A vaccine that targets the specific disease omicron coronavirusAs long as the individual is fully up-to-date on vaccines and booster shots, Dr. Anthony Fauci said Wednesday, citing recent data on vaccine longevity.

“Our booster regimens work against omicron,” the director of the National Institute of Allergy and Infectious Diseases said at a White House press briefing that featured supporting data from the agency, as well as from vaccine maker Pfizer-BioNTech, Rockefeller University in New York, and South African clinical studies. “At this point, there is no need for a variant-specific booster.”

Although some preliminary data was presented, it showed that many individuals still had substantial omicron fighter antibodies several weeks after they were given a booster shot. In one case, there was a 38-fold increase. But this wasn’t the case for those who had received only two doses of an mRNA vaccine, such as the ones produced by Pfizer and Moderna.

Anthony Fauci is the director of National Institute of Allergy and Infectious Diseases and chief Medical Advisor to President. He said the current evidence shows boosters can be effective against the Omicron variant.
Anna Moneymaker via Getty Images

Data showed that those who were not yet vaccinated had a higher level of antibodies than others to combat the viruses such as the delta and omicron variants. But their antibodies dropped dramatically in the fight against the latter within weeks.

“The omicron variant undoubtedly compromises the effects of two-dose mRNA vaccine-induced antibodies and reduces the overall protection,” Fauci said, adding that “considerable protection still maintains against severe disease.”

“So the message remains clear: If you are unvaccinated get vaccinated. And particularly in the arena of omicron, if you are fully vaccinated, get your booster shot,” he said.

Only 3% of all cases have been reported in the U.S.A since then. first case was detectedIt was in full swing two weeks earlier. The cases have been steadily increasing, and a model by the Centers for Disease Control and Prevention Tuesday suggested that the U.S. may see an increase in omicron-related cases by next month. The Washington Post reported.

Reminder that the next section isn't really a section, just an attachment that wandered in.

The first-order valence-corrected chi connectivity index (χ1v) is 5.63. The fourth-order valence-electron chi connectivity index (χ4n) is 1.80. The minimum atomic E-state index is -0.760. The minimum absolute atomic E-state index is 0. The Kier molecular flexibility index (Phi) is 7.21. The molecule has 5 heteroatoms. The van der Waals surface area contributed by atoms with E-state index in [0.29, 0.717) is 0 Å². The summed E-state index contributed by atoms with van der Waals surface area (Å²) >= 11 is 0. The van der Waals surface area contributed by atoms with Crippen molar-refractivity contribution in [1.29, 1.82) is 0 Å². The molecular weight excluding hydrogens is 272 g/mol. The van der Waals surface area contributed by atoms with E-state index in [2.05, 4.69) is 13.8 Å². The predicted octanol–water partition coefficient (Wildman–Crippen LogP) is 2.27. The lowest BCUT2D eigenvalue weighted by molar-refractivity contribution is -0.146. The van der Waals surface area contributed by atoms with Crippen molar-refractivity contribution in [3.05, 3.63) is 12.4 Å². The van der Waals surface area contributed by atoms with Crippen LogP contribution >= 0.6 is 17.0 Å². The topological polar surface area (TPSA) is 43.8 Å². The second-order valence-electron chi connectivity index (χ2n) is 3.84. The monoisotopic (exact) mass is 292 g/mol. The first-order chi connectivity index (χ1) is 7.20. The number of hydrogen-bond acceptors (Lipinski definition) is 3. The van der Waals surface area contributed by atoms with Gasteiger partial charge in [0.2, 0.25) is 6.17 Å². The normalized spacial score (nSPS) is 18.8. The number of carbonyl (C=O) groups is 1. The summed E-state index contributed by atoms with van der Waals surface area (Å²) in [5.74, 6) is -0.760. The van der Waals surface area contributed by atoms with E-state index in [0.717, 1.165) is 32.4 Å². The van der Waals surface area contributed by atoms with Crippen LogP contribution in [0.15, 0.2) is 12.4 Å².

A nurse draws a Moderna COVID-19 vaccine into a syringe at a mass vaccination clinic in Massachusetts. COVID-19 cases have been steadily rising in the U.S. since late October.
At a Mass Vaccination Clinic in Massachusetts, a nurse inserts a Moderna COVID-19 vaccination into a syringe. Since late October, the number of COVID-19-related cases has been increasing in America.
Source: Associated Press

You can also find the following locations in other parts of the world: European Union said WednesdayOmicron is likely to be dominant coronavirusVariant in the 27-nation bloc at mid-January

“Omicron is spreading at a rate we have not seen with any previous variant,” the director of the World Health Organization, Tedros Adhanom Ghebreyesus, said at a separate press conferenceWednesday, He urged people not just to get vaccinated, but also to wear masks and social distance to slow the virus’s spread.

The number of cases of COVID-19 in the U.S. has steadily increased since October. This is likely because vaccines are starting to wear off, once again highlighting the need for people to get boosters, CDC Director Dr. Rochelle Walensky said at Wednesday’s White House press conference.

“Vaccination, boosting and masking are especially critical for those who are most vulnerable, including seniors, pregnant people and those who are immunocompromised,” she said.

In the case of nursing homes, where 60% of eligible seniors have received a booster shot so far, Walensky said coronavirus cases among senior residents have been steadily increasing over the past several weeks among those who are unvaccinated and those who have been vaccinated but haven’t received a booster.

“For those who are fully vaccinated, we are starting to see cases increase, which is likely due to the waning of vaccine protection over time,” she said.

“But the good news is that these data show that nursing home residents who are fully vaccinated and have received a booster dose have a 10-times lower rate of getting SARS-CoV-2,” the virus that causes COVID-19, “in comparison to those residents who have only received a primary vaccination series or are unvaccinated,” she said.

Source: HuffPost.com.

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